- The Dell Latitude D810 and the Dell Inspiron 9300 had different heat sinks for the cards. So if you get one of the Nvidia options that was not made for the M170, or you get any of the ATI options, you need to use the original heat sink for the top of the card, and then (if you have the ATI), you need to use the heat sink from the Inspiron 9300 or the Latitude D810 on the bottom of the card. The reason for this is that if you use the original heatsink from the M170 on the bottom of the card, it will cover part of the slot of the card, preventing you from inserting the card back into the motherboard correctly. You may not even realize this is a problem though unless you look at it – you may just assume the card does not work (sounds like I’m speaking from personal experience eh?)/ Now on the Nvidia cards, I would imagine it does not matter WHAT heat sink part you use on the bottom as they seem to be laid out differently, but I could not tell you for sure – just make sure you look and decide for yourself.
- There were X300′s and x600′s made for other Dell laptops (I think one was for an Inspiron 6300 or something). Note that these cards are NOT laid out exactly like the original cards, meaning the original heat sink will not fit on it (like I just said, you have to use this) AND the slot will not line up. I’m almost 100% sure if you get one from a Dell Latitude D810 or an Inspiron 9300 it will be OK, but make sure you double check the images before you purchase (the wrong cards looks entirely different, so you should be able to tell). Basically the lay out of the card needs to look exactly like you old card, but the heat sinks for the other laptops had much shorter piping (the orange pipes sticking out that go to the fans in the M170). If you buy the wrong card, you will have to ship it back – so just make sure to double check.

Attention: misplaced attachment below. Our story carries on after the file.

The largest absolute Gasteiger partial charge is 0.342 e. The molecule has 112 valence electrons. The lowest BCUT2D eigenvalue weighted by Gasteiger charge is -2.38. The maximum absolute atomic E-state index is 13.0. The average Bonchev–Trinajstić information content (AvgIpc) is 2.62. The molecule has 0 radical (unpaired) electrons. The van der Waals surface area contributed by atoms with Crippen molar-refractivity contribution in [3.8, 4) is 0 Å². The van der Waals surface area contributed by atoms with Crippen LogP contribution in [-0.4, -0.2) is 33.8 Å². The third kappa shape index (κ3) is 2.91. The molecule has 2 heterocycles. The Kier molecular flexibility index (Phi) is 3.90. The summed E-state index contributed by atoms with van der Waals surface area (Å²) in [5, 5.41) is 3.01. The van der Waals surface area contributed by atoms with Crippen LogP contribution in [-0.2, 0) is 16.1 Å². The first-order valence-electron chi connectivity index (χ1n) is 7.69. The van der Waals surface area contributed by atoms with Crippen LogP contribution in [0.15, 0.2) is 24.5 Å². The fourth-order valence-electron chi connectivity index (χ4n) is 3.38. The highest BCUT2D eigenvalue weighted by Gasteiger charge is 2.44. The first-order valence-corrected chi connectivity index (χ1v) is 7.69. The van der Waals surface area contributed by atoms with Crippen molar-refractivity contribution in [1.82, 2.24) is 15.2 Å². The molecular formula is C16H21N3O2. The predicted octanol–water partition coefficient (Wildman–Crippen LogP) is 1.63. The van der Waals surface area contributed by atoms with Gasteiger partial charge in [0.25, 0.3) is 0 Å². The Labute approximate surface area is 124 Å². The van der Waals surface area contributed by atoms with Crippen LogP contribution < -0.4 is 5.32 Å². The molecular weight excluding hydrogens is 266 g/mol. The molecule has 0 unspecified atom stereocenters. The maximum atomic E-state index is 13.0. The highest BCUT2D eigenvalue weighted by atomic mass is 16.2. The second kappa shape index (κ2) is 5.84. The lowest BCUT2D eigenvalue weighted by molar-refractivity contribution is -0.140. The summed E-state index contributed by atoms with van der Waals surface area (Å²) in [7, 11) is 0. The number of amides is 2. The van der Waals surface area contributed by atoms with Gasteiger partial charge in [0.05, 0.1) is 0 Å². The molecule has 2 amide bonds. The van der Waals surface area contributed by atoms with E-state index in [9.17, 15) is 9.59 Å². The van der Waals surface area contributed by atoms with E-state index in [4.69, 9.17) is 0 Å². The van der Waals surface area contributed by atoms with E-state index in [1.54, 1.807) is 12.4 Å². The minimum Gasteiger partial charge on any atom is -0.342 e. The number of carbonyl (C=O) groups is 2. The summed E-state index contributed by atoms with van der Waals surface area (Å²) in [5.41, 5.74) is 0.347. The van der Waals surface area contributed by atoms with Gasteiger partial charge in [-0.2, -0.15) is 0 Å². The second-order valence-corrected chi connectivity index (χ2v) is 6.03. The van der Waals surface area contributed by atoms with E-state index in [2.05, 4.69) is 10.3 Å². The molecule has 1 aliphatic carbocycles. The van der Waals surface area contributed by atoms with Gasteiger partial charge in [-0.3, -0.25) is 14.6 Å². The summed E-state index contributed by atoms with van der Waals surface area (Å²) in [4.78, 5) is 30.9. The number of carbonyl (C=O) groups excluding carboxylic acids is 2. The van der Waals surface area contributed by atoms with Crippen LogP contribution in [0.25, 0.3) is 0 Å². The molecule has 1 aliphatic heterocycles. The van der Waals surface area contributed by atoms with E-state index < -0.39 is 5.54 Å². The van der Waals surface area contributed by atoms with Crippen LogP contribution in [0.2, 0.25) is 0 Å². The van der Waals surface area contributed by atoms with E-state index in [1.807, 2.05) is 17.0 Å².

- Even on the right version of the X300 and X600 cards (layout will work in the M170), there are different RAM amounts on the cards – 32MB, 64MB and 128MB. Try to get a 128MB card if you want to do any gaming at all, otherwise it really doesn’t matter (more is always better though). It doesn’t seem to have any affect on the price of these cards on ebay either.
- You can get the drivers for the Nvidia cards from Nvidia’s website or from Dell Support.
- For the ATI cards, if you are using Windows XP or earlier, you can just download the drivers from the Dell support site for a Dell Latitude D810 (link here). If you have Windows Vista or Windows 7, you can still download the drivers from ATI’s website archive here (or Google “ATI X300 drivers” ). These will work awesome on Windows Vista, but getting them to work on Windows 7 is pretty difficult (you need to uninstall the video card, then load it by manually picking the driver after you extract it from the zip archive), and I was never able to get the Catalyst Center working right (not that I tried hard – it might be possible).
Now then, all that being said – there are a couple of HIGHLY important facts you should take note of before making either choice.
Anyways, once you get one of these cards, plop it on in and you should be good to go.
Anyways – the jist of all this is that if you just want a working laptop, and don’t care about games or play generally old (i.e. – 2003) games, and you don’t like pay more than twice the amount of of the laptop in the first place, then buy the ATI card. If you want games, money is not an issue or you REALLY need to have Windows 7 on there, you might want to go with the Nvidia card.